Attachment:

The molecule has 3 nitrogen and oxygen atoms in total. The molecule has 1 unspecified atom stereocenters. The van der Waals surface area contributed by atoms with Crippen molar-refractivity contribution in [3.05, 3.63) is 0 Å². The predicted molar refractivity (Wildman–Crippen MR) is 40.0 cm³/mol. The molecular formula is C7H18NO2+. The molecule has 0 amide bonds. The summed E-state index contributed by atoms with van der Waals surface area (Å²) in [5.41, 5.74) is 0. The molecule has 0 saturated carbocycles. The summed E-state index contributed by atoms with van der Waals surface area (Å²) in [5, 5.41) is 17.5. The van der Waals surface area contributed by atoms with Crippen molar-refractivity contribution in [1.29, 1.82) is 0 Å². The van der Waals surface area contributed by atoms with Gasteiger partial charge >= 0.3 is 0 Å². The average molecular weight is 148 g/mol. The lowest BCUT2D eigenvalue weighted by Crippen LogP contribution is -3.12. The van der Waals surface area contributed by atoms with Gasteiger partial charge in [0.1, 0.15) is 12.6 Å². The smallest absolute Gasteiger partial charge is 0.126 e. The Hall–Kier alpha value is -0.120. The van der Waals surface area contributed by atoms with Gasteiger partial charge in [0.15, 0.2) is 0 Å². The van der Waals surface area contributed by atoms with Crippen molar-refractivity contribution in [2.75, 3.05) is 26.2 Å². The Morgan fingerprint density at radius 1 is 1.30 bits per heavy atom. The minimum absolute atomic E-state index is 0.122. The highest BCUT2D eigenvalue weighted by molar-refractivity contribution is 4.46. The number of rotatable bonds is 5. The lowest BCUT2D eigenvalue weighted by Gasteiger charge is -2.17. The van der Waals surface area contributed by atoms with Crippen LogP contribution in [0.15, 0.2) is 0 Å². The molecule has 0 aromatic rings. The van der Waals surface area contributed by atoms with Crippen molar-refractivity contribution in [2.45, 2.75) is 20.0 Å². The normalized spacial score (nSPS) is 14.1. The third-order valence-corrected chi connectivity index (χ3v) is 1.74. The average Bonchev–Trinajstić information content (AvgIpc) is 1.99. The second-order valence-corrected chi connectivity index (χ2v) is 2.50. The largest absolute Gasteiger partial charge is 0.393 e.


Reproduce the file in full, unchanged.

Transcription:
The molecule has 3 nitrogen and oxygen atoms in total. The molecule has 1 unspecified atom stereocenters. The van der Waals surface area contributed by atoms with Crippen molar-refractivity contribution in [3.05, 3.63) is 0 Å². The predicted molar refractivity (Wildman–Crippen MR) is 40.0 cm³/mol. The molecular formula is C7H18NO2+. The molecule has 0 amide bonds. The summed E-state index contributed by atoms with van der Waals surface area (Å²) in [5.41, 5.74) is 0. The molecule has 0 saturated carbocycles. The summed E-state index contributed by atoms with van der Waals surface area (Å²) in [5, 5.41) is 17.5. The van der Waals surface area contributed by atoms with Crippen molar-refractivity contribution in [1.29, 1.82) is 0 Å². The van der Waals surface area contributed by atoms with Gasteiger partial charge >= 0.3 is 0 Å². The average molecular weight is 148 g/mol. The lowest BCUT2D eigenvalue weighted by Crippen LogP contribution is -3.12. The van der Waals surface area contributed by atoms with Gasteiger partial charge in [0.1, 0.15) is 12.6 Å². The smallest absolute Gasteiger partial charge is 0.126 e. The Hall–Kier alpha value is -0.120. The van der Waals surface area contributed by atoms with Gasteiger partial charge in [0.15, 0.2) is 0 Å². The van der Waals surface area contributed by atoms with Crippen molar-refractivity contribution in [2.75, 3.05) is 26.2 Å². The Morgan fingerprint density at radius 1 is 1.30 bits per heavy atom. The minimum absolute atomic E-state index is 0.122. The highest BCUT2D eigenvalue weighted by molar-refractivity contribution is 4.46. The number of rotatable bonds is 5. The lowest BCUT2D eigenvalue weighted by Gasteiger charge is -2.17. The van der Waals surface area contributed by atoms with Crippen LogP contribution in [0.15, 0.2) is 0 Å². The molecule has 0 aromatic rings. The van der Waals surface area contributed by atoms with Crippen molar-refractivity contribution in [2.45, 2.75) is 20.0 Å². The normalized spacial score (nSPS) is 14.1. The third-order valence-corrected chi connectivity index (χ3v) is 1.74. The average Bonchev–Trinajstić information content (AvgIpc) is 1.99. The second-order valence-corrected chi connectivity index (χ2v) is 2.50. The largest absolute Gasteiger partial charge is 0.393 e.